How Xanax is Administered

      Xanax is most often prescribed in pill form for oral use and it comes in a variety of dosages. For those who use the drug recreationally, they may crush the tablets and snort the drug. By snorting the drug, users can experience a quicker rush of calm, but the effects wear off quicker in comparison to taking the drug in tablet form. Those who abuse Xanax have also been known to smoke the drug, and this route of administration also allows the effects of the drug to be quickly felt. However, if users smoke the drug they will be breathing in the fillers and binders which can irritate the lungs, throat and nasal cavity.


      Side Effects

      Any prescription medication can have side effects. Some side effects may be more serious than others. However, side effects from Xanax can include:

      • Sleep problems
      • Memory problems
      • Dizziness
      • Nausea
      • Dry Mouth
      • Paranoia
      • Strange Dreams
      • Depression

      The Short-Term Effects of Xanax

      For those who take Xanax, the negative short-term effects of using the drug can be felt within a short time period. A common short-term effect is cognitive impairment and the difficulty to speak and form thought. With increased doses, speech becomes more slurred and people under the influence of Xanax sound like they are drunk. Other short-term effects can include dry mouth, headaches, fatigue, difficulty urinating and constipation, and sexual dysfunction. Additionally, users can experience more serious short-term effects such as skin rashes, seizures, depression and unusual mood swings.

      The Long-Term Effects of Xanax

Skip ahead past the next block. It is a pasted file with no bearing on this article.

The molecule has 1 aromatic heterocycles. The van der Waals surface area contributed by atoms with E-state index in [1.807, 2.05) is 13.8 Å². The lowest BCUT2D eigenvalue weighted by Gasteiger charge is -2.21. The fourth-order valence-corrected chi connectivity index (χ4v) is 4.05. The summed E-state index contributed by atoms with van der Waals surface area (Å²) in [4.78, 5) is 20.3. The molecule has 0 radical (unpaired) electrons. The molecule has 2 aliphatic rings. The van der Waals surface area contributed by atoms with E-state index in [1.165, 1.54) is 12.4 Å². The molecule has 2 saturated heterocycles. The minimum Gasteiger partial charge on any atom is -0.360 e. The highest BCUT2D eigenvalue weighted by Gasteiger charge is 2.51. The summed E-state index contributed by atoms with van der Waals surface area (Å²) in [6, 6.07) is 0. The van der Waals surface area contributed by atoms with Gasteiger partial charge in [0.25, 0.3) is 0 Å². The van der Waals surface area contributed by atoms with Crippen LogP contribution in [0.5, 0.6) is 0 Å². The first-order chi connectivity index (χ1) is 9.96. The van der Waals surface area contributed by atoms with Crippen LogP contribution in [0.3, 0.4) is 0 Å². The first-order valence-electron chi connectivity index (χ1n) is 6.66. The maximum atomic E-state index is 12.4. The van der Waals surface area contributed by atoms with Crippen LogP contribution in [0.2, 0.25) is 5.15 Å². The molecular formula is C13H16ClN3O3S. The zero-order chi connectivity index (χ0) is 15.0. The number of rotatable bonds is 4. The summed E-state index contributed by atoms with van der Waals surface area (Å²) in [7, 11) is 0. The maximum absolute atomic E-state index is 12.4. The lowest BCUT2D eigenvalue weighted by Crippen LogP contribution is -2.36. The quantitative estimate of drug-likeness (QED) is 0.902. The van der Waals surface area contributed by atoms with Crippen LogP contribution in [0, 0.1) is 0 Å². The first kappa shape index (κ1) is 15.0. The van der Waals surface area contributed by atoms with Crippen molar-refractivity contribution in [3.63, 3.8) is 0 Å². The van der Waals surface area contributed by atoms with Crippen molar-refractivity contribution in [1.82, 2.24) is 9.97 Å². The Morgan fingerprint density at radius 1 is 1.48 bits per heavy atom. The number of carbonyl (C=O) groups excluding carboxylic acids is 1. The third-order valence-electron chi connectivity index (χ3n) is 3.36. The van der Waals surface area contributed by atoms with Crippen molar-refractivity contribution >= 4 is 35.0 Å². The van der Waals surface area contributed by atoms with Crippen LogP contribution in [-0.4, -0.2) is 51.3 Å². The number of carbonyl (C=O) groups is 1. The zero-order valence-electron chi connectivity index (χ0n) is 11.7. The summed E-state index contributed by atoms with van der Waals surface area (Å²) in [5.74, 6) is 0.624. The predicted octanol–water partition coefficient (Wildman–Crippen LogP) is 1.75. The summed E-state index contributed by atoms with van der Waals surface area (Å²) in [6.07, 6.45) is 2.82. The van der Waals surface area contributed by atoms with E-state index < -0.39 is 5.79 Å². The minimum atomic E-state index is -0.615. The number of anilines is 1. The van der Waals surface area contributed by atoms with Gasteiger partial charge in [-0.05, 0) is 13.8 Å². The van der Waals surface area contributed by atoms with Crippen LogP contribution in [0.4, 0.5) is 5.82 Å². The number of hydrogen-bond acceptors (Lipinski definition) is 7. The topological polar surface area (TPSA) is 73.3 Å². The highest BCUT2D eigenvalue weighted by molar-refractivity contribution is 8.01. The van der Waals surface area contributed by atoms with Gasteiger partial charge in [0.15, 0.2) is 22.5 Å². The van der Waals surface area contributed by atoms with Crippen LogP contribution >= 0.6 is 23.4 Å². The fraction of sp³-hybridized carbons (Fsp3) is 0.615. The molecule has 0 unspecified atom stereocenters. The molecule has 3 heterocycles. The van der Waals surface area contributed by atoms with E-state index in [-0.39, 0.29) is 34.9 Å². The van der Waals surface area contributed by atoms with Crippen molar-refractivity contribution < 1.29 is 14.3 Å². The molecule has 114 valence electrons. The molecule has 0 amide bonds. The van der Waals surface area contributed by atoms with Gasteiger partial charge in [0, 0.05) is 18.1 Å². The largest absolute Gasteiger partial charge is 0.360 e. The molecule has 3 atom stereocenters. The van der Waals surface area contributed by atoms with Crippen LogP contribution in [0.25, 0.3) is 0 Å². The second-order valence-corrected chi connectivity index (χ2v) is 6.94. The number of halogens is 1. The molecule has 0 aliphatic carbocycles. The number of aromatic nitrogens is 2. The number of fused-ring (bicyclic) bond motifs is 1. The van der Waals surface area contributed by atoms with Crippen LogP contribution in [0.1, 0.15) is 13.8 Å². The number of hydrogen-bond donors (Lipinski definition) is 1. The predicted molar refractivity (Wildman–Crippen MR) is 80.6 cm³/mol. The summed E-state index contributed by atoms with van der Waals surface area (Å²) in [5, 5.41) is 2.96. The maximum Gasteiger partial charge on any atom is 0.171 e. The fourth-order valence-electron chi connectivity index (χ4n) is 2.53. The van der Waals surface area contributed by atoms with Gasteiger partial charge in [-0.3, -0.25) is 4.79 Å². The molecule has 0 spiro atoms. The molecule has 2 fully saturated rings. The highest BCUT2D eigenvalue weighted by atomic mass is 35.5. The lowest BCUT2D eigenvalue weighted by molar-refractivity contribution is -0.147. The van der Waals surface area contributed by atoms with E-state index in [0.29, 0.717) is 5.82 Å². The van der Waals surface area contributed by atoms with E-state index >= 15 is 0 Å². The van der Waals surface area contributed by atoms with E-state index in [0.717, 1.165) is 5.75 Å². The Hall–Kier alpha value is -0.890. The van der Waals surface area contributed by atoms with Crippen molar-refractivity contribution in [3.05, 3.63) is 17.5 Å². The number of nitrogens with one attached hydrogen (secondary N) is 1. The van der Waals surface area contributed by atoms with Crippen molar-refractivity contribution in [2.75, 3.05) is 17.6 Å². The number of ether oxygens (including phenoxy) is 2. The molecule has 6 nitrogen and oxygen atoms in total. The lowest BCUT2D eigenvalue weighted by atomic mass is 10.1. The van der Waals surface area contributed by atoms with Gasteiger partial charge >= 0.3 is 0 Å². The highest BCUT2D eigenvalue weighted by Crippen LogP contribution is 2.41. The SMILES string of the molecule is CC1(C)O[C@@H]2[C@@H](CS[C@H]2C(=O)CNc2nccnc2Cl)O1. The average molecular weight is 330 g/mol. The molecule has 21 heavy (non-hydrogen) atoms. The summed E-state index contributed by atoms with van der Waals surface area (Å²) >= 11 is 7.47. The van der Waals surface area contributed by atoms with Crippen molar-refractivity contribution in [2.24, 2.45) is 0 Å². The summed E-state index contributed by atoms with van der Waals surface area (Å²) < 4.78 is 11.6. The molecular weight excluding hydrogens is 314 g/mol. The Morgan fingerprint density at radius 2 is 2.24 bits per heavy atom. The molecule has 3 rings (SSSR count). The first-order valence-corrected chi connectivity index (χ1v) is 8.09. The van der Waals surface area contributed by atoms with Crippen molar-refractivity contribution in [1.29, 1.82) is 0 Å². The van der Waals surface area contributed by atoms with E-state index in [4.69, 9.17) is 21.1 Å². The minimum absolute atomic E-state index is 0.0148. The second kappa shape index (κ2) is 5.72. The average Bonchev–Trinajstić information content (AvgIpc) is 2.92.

Among the most common long-term effects of Xanax misuse is extended periods of sedation and lethargy which can last for 3 to 4 days. Another common long-term effect associated with chronic Xanax use is the impairment of memory, and especially the short-term memory. Long-term users of the drug can also experience bouts of depression and anxiety along with hyperactivity, agitation and periods of rage.

      Long-term misuse of Xanax can lead to a host of physical complications such as blurred or double vision, seizures, tremors, jaundice, heart palpitations and tachycardia (or a faster than normal resting heart rate). Using Xanax chronically and over a long period of time has been linking to a greater risk in developing dementia. Additionally, users can experience suicidal thoughts, chest pains, experience flashbacks and uncontrollable muscle twitching and spasms.

      Signs of Xanax Addiction

      Xanax is a highly addictive drug. It can be difficult to spot a Xanax addiction however if you do suspect a loved on is abusing this drug and confront them about it, they may deny their use and become angry. It may be helpful to express concerns, however be prepared for the person to become defensive. Your loved one may be ankle-deep in denial that they don’t even realize they have a problem. Part of the recovery process is someone admitting to themselves that they have a problem and that may take time.

      Signs of Xanax addiction can vary and may include:

      • Mood swings
      • Agitation
      • Depression
      • Neglecting responsibilies
      • Drug-seeking behavior